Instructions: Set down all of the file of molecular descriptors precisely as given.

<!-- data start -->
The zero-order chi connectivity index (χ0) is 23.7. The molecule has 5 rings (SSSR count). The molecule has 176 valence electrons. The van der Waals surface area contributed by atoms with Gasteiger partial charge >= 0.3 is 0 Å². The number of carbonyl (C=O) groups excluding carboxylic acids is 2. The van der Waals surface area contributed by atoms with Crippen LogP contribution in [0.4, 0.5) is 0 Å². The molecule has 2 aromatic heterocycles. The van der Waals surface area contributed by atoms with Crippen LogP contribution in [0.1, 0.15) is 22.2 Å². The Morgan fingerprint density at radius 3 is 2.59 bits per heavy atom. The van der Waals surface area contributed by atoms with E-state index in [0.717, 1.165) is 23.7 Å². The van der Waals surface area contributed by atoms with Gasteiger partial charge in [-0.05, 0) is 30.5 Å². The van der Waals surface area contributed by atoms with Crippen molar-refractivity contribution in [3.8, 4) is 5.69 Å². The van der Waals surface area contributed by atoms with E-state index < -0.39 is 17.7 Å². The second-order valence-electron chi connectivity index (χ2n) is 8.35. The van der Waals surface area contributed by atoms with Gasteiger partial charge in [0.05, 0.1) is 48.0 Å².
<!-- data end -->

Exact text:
The zero-order chi connectivity index (χ0) is 23.7. The molecule has 5 rings (SSSR count). The molecule has 176 valence electrons. The van der Waals surface area contributed by atoms with Gasteiger partial charge >= 0.3 is 0 Å². The number of carbonyl (C=O) groups excluding carboxylic acids is 2. The van der Waals surface area contributed by atoms with Crippen LogP contribution in [0.4, 0.5) is 0 Å². The molecule has 2 aromatic heterocycles. The van der Waals surface area contributed by atoms with Crippen LogP contribution in [0.1, 0.15) is 22.2 Å². The Morgan fingerprint density at radius 3 is 2.59 bits per heavy atom. The van der Waals surface area contributed by atoms with E-state index in [0.717, 1.165) is 23.7 Å². The van der Waals surface area contributed by atoms with Gasteiger partial charge in [-0.05, 0) is 30.5 Å². The van der Waals surface area contributed by atoms with Crippen molar-refractivity contribution in [3.8, 4) is 5.69 Å². The van der Waals surface area contributed by atoms with E-state index < -0.39 is 17.7 Å². The second-order valence-electron chi connectivity index (χ2n) is 8.35. The van der Waals surface area contributed by atoms with Gasteiger partial charge in [0.05, 0.1) is 48.0 Å².